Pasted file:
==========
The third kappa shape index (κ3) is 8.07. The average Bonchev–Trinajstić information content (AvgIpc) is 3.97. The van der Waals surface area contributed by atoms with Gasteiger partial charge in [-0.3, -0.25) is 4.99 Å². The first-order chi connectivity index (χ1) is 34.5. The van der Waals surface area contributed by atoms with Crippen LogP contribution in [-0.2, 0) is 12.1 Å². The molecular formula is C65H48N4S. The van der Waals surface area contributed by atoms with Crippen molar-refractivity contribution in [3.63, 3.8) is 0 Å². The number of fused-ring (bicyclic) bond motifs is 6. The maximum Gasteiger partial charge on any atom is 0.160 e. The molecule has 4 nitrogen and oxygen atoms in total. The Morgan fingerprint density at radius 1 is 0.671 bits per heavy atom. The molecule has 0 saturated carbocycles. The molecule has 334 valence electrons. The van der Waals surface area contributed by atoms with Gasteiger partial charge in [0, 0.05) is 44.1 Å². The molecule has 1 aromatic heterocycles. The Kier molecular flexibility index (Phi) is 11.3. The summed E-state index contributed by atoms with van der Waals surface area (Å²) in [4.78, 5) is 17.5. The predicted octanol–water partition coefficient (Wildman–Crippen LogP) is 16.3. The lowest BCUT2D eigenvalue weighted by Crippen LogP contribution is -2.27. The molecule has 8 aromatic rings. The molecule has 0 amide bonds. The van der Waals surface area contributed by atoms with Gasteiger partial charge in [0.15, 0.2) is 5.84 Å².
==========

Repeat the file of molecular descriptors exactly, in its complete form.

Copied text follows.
The third kappa shape index (κ3) is 8.07. The average Bonchev–Trinajstić information content (AvgIpc) is 3.97. The van der Waals surface area contributed by atoms with Gasteiger partial charge in [-0.3, -0.25) is 4.99 Å². The first-order chi connectivity index (χ1) is 34.5. The van der Waals surface area contributed by atoms with Crippen LogP contribution in [-0.2, 0) is 12.1 Å². The molecular formula is C65H48N4S. The van der Waals surface area contributed by atoms with Crippen molar-refractivity contribution in [3.63, 3.8) is 0 Å². The number of fused-ring (bicyclic) bond motifs is 6. The maximum Gasteiger partial charge on any atom is 0.160 e. The molecule has 4 nitrogen and oxygen atoms in total. The Morgan fingerprint density at radius 1 is 0.671 bits per heavy atom. The molecule has 0 saturated carbocycles. The molecule has 334 valence electrons. The van der Waals surface area contributed by atoms with Gasteiger partial charge in [0, 0.05) is 44.1 Å². The molecule has 1 aromatic heterocycles. The Kier molecular flexibility index (Phi) is 11.3. The summed E-state index contributed by atoms with van der Waals surface area (Å²) in [4.78, 5) is 17.5. The predicted octanol–water partition coefficient (Wildman–Crippen LogP) is 16.3. The lowest BCUT2D eigenvalue weighted by Crippen LogP contribution is -2.27. The molecule has 8 aromatic rings. The molecule has 0 amide bonds. The van der Waals surface area contributed by atoms with Gasteiger partial charge in [0.15, 0.2) is 5.84 Å².